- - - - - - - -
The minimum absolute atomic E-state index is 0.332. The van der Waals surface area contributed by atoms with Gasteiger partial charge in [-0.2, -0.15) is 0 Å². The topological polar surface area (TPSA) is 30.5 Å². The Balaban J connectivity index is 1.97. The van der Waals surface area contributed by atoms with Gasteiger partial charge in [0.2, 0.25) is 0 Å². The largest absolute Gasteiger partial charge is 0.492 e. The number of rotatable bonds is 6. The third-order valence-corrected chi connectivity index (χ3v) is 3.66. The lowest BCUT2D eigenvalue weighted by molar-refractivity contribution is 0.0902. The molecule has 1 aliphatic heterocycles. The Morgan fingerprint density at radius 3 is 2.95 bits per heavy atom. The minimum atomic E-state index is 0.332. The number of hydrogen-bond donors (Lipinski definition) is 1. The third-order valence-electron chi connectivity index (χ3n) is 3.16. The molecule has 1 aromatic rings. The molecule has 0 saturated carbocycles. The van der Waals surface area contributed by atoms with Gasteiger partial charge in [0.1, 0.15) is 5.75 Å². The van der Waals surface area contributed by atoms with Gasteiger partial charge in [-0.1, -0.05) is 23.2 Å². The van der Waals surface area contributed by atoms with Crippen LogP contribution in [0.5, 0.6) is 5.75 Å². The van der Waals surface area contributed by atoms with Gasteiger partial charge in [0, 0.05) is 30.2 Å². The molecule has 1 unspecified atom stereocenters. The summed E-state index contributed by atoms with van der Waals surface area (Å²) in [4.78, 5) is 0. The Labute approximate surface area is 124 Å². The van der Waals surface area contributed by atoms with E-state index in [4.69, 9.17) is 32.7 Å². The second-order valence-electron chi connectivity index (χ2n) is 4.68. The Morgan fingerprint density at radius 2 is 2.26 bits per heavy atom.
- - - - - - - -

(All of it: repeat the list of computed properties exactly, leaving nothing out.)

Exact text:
The minimum absolute atomic E-state index is 0.332. The van der Waals surface area contributed by atoms with Gasteiger partial charge in [-0.2, -0.15) is 0 Å². The topological polar surface area (TPSA) is 30.5 Å². The Balaban J connectivity index is 1.97. The van der Waals surface area contributed by atoms with Gasteiger partial charge in [0.2, 0.25) is 0 Å². The largest absolute Gasteiger partial charge is 0.492 e. The number of rotatable bonds is 6. The third-order valence-corrected chi connectivity index (χ3v) is 3.66. The lowest BCUT2D eigenvalue weighted by molar-refractivity contribution is 0.0902. The molecule has 1 aliphatic heterocycles. The Morgan fingerprint density at radius 3 is 2.95 bits per heavy atom. The minimum atomic E-state index is 0.332. The number of hydrogen-bond donors (Lipinski definition) is 1. The third-order valence-electron chi connectivity index (χ3n) is 3.16. The molecule has 1 aromatic rings. The molecule has 0 saturated carbocycles. The van der Waals surface area contributed by atoms with Gasteiger partial charge in [0.1, 0.15) is 5.75 Å². The van der Waals surface area contributed by atoms with Gasteiger partial charge in [-0.1, -0.05) is 23.2 Å². The van der Waals surface area contributed by atoms with Crippen LogP contribution in [0.5, 0.6) is 5.75 Å². The van der Waals surface area contributed by atoms with Gasteiger partial charge in [0, 0.05) is 30.2 Å². The molecule has 1 unspecified atom stereocenters. The summed E-state index contributed by atoms with van der Waals surface area (Å²) in [4.78, 5) is 0. The Labute approximate surface area is 124 Å². The van der Waals surface area contributed by atoms with E-state index in [4.69, 9.17) is 32.7 Å². The second-order valence-electron chi connectivity index (χ2n) is 4.68. The Morgan fingerprint density at radius 2 is 2.26 bits per heavy atom.